The results of initial criterion validation were encouraging. The tests showed sensitivity to sex differences, with the expected better performance for males on spatial and motor tasks and better performance for females on memory and emotion processing tasks (Halpern et al., 2007). Less expected was the better performance for men on the CPT letters condition and for females on the LNB test. These are new findings of sex differences that suggest better vigilance abilities in men and better working memory abilities in women. These findings need replication.

The sensitivity of the tests to effects of normal aging provides further validation. Performance showed moderate to high correlations with age, and these were more pronounced for speed than for accuracy. Furthermore, as expected from the literature the effects of aging were more pronounced for memory and “fluid intelligence” tasks (abstraction and mental flexibility, attention) than for “crystallized intelligence” tasks (working memory, verbal reasoning, spatial processing). While older adults may have less experience with computers, the tasks were designed to require minimal computer skills from the participants. Furthermore, a training module familiarizes all participants with the computer interface and practice is provided before each task. Anecdotally, older adults were fully engaged and age effects were similar to paper and pencil measures.

Correlations with education and parental education were apparent, although they were generally higher for accuracy than for speed. More education was associated with better working memory, verbal reasoning and spatial processing skills, as well as better memory accuracy and faster motor speed. Higher parental education was associated with better performance across domains.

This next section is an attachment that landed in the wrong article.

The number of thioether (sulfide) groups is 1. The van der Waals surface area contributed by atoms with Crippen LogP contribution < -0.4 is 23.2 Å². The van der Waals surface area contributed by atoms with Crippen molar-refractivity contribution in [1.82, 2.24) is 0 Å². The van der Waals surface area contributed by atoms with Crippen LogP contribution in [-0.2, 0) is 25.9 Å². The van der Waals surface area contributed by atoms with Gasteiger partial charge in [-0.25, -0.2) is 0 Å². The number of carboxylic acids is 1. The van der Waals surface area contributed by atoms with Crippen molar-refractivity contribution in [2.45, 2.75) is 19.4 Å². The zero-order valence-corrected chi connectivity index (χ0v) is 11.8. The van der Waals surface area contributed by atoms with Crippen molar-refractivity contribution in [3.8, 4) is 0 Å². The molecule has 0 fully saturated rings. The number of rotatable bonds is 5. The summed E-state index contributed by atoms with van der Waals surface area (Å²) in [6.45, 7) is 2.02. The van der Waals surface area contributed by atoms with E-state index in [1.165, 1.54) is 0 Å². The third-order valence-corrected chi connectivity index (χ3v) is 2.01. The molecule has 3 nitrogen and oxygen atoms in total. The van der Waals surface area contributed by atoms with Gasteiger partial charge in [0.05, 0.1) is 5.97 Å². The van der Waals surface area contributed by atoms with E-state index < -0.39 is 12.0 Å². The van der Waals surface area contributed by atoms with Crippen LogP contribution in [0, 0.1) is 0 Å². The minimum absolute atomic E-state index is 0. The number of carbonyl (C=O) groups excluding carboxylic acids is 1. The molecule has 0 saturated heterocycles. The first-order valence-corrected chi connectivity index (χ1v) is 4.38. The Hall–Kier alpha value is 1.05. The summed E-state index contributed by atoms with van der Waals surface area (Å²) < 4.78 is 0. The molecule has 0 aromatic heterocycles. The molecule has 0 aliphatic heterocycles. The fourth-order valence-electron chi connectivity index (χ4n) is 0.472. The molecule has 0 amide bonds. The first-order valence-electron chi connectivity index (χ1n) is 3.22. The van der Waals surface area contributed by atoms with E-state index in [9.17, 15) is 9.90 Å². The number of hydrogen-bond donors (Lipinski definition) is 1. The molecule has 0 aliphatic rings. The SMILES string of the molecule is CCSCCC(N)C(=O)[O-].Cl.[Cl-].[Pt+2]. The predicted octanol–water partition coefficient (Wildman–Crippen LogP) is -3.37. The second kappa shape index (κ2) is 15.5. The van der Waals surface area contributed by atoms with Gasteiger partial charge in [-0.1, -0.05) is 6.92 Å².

The overall results are positive, and the data presented here (and available to investigators, along with all the tests and a manual, at https://penncnp.med.upenn.edu) can be used as a normative database for comparison with a range of clinical populations. The data can also facilitate identification of young people at risk for brain disorders and may offer avenues for early intervention and rehabilitation. The computerized format offers many advantages over traditional measures. It provides an efficient means to obtain both accuracy and speed, requires minimal training of administrators, offers automated scoring and its procedures and measures are to experimental data obtained in functional neuroimaging. The CNB has been successfully implemented in large-scale genetic studies that, in further support of its validity, have reported significant heritability of performance across domains (Greenwood et al., 2007; Gur et al., 2007). Instructions have been translated into several languages and used in research including genetic studies and pharmacological trials. The incorporation of neurocognitive and affective neuroscience probes in genetically informative samples can provide the next stage of identifying brain systems that are targets for intervention, aiming to modify deficits observed in cognitive and emotion processing. Our current methodological efforts are to find the smallest number of items needed for each test, so as to eventually create even more efficient multiple forms of the battery for repeated studies.

Acknowledgments

Supported by grants MH-084856, MH-64045 and MH-60722.

We thank the research teams that assisted in task development and administration, and the following NIMH supported collaborating consortia: Multiplex Multigenerational Investigation of Schizophrenia (MGI MH49142), Project Among African Americans to Explore Risks for Schizophrenia (PAARTNERS MH66121) and Consortium on the Genetics of Schizophrenia (COGS MH65578).

Footnotes